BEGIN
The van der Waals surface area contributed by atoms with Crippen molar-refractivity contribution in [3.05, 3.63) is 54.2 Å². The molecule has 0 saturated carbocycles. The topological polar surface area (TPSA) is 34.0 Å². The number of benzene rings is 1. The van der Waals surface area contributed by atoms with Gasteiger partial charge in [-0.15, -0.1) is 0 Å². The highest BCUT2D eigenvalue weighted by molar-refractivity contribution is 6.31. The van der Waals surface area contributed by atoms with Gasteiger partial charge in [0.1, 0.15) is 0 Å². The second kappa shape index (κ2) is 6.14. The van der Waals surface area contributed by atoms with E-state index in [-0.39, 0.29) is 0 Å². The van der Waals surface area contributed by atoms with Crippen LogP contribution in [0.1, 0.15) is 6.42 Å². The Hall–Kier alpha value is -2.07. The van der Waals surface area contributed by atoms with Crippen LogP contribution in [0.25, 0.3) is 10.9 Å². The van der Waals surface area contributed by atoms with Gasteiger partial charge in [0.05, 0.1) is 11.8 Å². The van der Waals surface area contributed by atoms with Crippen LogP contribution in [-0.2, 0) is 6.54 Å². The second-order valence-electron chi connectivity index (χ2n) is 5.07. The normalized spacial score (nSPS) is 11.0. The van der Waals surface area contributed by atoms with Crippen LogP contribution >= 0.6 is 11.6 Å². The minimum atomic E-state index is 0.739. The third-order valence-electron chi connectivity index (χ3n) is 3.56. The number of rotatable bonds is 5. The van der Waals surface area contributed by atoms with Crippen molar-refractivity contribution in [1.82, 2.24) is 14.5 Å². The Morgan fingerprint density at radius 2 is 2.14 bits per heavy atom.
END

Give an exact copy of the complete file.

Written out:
The van der Waals surface area contributed by atoms with Crippen molar-refractivity contribution in [3.05, 3.63) is 54.2 Å². The molecule has 0 saturated carbocycles. The topological polar surface area (TPSA) is 34.0 Å². The number of benzene rings is 1. The van der Waals surface area contributed by atoms with Gasteiger partial charge in [-0.15, -0.1) is 0 Å². The highest BCUT2D eigenvalue weighted by molar-refractivity contribution is 6.31. The van der Waals surface area contributed by atoms with Gasteiger partial charge in [0.1, 0.15) is 0 Å². The second kappa shape index (κ2) is 6.14. The van der Waals surface area contributed by atoms with E-state index in [-0.39, 0.29) is 0 Å². The van der Waals surface area contributed by atoms with Crippen LogP contribution in [0.1, 0.15) is 6.42 Å². The Hall–Kier alpha value is -2.07. The van der Waals surface area contributed by atoms with Crippen LogP contribution in [0.25, 0.3) is 10.9 Å². The van der Waals surface area contributed by atoms with Gasteiger partial charge in [0.05, 0.1) is 11.8 Å². The van der Waals surface area contributed by atoms with Crippen LogP contribution in [-0.2, 0) is 6.54 Å². The second-order valence-electron chi connectivity index (χ2n) is 5.07. The normalized spacial score (nSPS) is 11.0. The van der Waals surface area contributed by atoms with Crippen LogP contribution >= 0.6 is 11.6 Å². The minimum atomic E-state index is 0.739. The third-order valence-electron chi connectivity index (χ3n) is 3.56. The number of rotatable bonds is 5. The van der Waals surface area contributed by atoms with Crippen molar-refractivity contribution in [1.82, 2.24) is 14.5 Å². The Morgan fingerprint density at radius 2 is 2.14 bits per heavy atom.